I discovered Daphne du Maurier in my mid teens. Rebecca was warmly recommended by my mother who had read it, aged 16, when it was first published in 1938. I lapped it up and went on to read every du Maurier publication I could lay hands on over the next couple of years. And of course Dame Daphne, as she became in 1969, was still very much still alive (she died in 1989) so the novels went on appearing.
The Glass-Blowers was published in 1963 when I borrowed it eagerly from the library, having as we would say now “pre-ordered” it. I read it again during a family holiday to France when my children were young in 1980.
Realising recently that I hadn’t reread any du Maurier for a while I looked at her long, varied list and decided that I wouldn’t, for once, go for the more obvious options. All I could remember about The Glass-Blowers was that is about… err… glass-blowers. So it seemed a good moment to revisit it.
It is a historical novel, set late in eighteenth and early nineteenth century France. Glass production was a thriving industry, led by hardworking, hands-on family dynasties who worked with communities of families living in tied accommodation around the foundry. Then politics and revolution changed everything for ever.
This is one of several du Maurier novels and non-fiction works centred on her own ancestors. Mary Anne (1954) and The du Mauriers (1937) are other examples. She dedicates The Glass-Blowers to “my forebears, the master glassblowers of La Brûlonnerie, Chérigny, La Pierre and le Chesne-Bidault.” Narrated by the elderly Sophie Duval, the story focuses on her brother Robert who loses everything several times and doesn’t tell the truth – and yet he is charming, kind and charismatic along with his many faults and flaws. It’s a strong, compelling plot full of characters you are really interested in – this is du Maurier after all. She does the paths of Sophie’s other brothers, Pierre and Michel especially well, for example. I love, as ever, the sweep down the decades that du Maurier is so good at.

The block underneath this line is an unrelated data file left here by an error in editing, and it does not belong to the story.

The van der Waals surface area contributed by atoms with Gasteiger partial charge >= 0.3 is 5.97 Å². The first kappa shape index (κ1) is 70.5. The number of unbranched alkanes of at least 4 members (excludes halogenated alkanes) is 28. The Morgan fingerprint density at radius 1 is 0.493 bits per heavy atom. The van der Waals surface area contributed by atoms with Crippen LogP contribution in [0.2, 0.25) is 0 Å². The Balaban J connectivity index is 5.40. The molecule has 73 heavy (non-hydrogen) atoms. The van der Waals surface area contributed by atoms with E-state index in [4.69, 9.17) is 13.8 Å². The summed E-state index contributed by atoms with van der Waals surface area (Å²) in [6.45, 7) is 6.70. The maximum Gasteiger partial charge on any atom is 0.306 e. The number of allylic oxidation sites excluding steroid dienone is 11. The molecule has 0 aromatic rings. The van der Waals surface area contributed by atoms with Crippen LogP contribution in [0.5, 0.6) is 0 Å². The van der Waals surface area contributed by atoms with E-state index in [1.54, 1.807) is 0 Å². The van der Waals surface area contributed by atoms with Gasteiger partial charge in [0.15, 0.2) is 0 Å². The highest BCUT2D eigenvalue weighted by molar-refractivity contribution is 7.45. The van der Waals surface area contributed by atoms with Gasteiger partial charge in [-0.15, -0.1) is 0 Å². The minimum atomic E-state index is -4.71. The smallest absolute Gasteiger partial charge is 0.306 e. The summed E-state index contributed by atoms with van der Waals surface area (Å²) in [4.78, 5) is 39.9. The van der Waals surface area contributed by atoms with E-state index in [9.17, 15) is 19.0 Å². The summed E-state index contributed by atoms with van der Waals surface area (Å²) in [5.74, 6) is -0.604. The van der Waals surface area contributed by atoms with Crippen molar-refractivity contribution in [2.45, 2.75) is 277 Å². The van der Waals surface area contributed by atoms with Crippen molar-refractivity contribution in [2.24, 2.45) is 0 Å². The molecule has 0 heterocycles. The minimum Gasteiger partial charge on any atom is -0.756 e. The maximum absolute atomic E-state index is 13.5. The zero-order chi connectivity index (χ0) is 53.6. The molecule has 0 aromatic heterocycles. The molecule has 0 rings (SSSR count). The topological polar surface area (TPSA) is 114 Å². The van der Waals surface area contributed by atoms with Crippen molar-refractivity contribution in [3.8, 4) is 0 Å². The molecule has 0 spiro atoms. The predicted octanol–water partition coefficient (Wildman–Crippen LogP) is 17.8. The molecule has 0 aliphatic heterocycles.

The Glass-Blowers is also worth reading for two other reasons. As I used to tell my students almost every day – there’s a huge amount of information in novels. That’s why people who read fiction know things. First, The Glass-Blowers gives an informative and colourful glimpse into the world of glassblowing – just how skilled it is and how much practice it takes to get it right. Most glassblowers, however, eventually succumbed to a fatal lung disease because of the glass dust – presumably a form of cancer like mesothelioma which is caused by asbestos.
Second, this is a very evocative French Revolution novel. It’s not about heads rolling away from the guillotine or aristocracy running away – although such things are mentioned in passing. Underpinning this novel is account of how it felt on the ground when loyalties, philosophies and factions were changing all the time and ordinary people lived in constant fear. They struggled to understand what was going on in a world in which rumour travelled fast but reliable news pretty slowly. Getting to and from England as Robert does is only possible during the brief Peace of Amiens. Bonaparte becomes Emperor and eventually the monarchy is restored. What was it all for? Sophie doesn’t really know.
Next week on Susan’s Bookshelves: Pied Piper by Neville Shute